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Delhi: The Toxic City

Jama Masjid, Delhi – December 2016. Delhi is currently the world’s most polluted city. India’s largest mosque shrouded in pollution during the Noon Prayer, as pollution levels cross the safe limit by 17 times.


Delhi: The Toxic City, photo essay by Alice Rowsome


“Today, there is not so much pollution”, announces a bus driver with a smile. Although the sun is peaking through the smog today, PM2.5 levels are alarmingly high, around three times those of Beijing. The fact the bar has been set so low by residents is worrying.

This photo essay captures Delhi’s deadly shades of grey. As new research brings to light the devastating impact of air pollution on the capital’s resident’s health, turning a blind eye on this killer, is no option. With 48,651 premature deaths in Delhi in 2015, double what is was in 1995, more lives will be taken to pollution unless something is done, fast.

(by Alice Rowsome)


Hundreds of flights are regularly affected due to low visibility.

A man covers his nose during busy traffic. Many residents have been suffering from breathlessness, bad coughs, and stinging eyes.

The city’s Red Fort ‘Lal Qila’ goes grey.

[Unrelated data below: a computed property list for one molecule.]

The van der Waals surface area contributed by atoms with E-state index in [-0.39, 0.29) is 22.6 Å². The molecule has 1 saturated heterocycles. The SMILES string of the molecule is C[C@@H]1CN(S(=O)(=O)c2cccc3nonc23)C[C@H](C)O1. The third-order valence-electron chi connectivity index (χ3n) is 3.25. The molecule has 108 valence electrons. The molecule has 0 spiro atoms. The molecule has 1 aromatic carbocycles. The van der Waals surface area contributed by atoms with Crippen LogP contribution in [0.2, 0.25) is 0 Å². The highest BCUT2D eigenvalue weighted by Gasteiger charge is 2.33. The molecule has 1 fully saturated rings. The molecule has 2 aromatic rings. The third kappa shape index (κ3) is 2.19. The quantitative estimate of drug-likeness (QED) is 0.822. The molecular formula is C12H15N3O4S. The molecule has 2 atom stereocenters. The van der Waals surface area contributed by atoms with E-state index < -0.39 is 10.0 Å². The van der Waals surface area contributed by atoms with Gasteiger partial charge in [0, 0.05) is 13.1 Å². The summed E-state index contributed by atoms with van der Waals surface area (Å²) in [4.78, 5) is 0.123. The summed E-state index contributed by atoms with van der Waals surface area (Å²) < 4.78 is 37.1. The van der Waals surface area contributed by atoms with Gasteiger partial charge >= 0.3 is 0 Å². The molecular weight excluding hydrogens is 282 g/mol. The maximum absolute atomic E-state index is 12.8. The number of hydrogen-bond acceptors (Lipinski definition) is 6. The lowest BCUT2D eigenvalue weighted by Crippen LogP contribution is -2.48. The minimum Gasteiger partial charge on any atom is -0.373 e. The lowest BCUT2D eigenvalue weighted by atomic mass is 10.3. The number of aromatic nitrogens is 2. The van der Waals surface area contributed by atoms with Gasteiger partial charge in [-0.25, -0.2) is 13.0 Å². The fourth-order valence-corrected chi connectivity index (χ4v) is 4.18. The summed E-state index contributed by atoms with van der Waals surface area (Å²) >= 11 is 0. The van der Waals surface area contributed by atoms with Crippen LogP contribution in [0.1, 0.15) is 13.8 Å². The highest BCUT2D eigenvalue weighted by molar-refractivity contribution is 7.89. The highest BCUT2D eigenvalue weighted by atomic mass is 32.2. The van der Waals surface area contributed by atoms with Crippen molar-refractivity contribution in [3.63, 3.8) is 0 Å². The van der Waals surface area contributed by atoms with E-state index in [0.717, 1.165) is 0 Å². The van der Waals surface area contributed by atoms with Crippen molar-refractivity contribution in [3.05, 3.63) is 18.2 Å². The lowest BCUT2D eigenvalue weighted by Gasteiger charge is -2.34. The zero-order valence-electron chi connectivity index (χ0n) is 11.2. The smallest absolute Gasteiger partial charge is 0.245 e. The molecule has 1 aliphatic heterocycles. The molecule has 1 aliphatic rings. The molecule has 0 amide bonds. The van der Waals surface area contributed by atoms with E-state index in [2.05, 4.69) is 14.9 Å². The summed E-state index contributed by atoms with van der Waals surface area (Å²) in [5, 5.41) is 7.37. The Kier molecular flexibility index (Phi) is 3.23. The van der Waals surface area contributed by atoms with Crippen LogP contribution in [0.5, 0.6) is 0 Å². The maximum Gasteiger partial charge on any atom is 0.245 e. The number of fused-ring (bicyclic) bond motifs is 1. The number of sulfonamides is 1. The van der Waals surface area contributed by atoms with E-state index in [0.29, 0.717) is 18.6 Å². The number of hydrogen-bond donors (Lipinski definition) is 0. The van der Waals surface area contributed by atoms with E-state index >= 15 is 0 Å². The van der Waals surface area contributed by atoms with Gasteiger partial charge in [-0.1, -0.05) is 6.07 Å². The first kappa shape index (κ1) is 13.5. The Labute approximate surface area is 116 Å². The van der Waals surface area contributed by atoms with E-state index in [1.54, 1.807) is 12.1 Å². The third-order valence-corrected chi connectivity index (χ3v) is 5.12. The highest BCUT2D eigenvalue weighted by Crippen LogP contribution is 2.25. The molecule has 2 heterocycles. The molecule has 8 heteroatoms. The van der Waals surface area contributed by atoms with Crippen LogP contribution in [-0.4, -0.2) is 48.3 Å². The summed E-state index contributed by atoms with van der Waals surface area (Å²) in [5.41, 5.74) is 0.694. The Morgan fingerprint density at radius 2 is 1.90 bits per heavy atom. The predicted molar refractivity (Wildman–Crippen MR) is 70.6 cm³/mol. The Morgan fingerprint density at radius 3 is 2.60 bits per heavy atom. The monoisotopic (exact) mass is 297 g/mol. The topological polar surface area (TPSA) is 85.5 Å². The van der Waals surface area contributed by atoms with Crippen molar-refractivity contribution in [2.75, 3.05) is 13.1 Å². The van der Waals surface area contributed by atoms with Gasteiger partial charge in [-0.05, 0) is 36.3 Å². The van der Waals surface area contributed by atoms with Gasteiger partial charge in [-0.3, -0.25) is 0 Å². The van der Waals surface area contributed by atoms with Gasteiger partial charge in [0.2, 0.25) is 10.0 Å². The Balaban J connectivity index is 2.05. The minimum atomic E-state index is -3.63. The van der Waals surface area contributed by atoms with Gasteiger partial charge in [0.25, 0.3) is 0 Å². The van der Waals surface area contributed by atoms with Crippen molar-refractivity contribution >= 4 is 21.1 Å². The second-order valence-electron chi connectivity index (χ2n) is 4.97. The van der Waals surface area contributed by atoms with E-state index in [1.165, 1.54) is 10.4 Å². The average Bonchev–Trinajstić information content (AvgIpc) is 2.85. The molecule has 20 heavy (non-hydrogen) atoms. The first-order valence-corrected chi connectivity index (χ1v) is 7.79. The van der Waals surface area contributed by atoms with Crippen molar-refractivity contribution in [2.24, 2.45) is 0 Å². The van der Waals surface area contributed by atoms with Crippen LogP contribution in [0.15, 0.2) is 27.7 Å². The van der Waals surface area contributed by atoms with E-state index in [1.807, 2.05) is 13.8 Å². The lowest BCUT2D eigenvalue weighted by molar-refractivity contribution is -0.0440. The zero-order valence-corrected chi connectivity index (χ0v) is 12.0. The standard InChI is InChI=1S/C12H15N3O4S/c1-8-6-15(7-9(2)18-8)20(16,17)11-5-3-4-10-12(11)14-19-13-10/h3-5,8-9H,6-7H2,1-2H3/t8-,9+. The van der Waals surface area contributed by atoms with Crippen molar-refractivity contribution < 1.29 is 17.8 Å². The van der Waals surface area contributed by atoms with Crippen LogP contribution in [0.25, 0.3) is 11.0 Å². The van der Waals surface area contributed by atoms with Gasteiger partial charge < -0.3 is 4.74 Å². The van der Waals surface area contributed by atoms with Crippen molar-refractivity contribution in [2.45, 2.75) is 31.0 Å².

Street children’s clothes are stained by pollution. A study found that just under half of Delhi’s 4.4 million school children are suffering irreversible lung damage. In fact, according to UNICEF ‘Clear the Air for Children’ a child is more likely to die from pollution than both malaria and HIV/Aids combined.

A construction site at the entrance to Chandni Chowk.

There are around 10 million vehicles in Delhi, nearly 5 times as much as in London. Efforts have been made by the government to reduce the amount of vehicles on the road. “It helped for a little bit,” a tuk-tuk driver shrugs, “but then people got round the legislation and now it is back to the same as before.”

For most people life goes on as normal.

Rush hour.

New research has shown that air pollution contributed to a total of 48,651 premature deaths in Delhi in 2015. This figure is double what is was in 1995.

All trees in Delhi are covered in a thick layer of grey dust.

Tuk-tuk drivers in their open vehicles are extremely vulnerable to the toxic fumes despite the fact that they, themselves have been made to use only compressed natural gas. “The pollution is so bad. My eyes sting when I’m on the road and when I go home”, complains a tuk-tuk driver, “I have to wash my face four to five times before they stop itching. But until then my eyes just sting a lot.”

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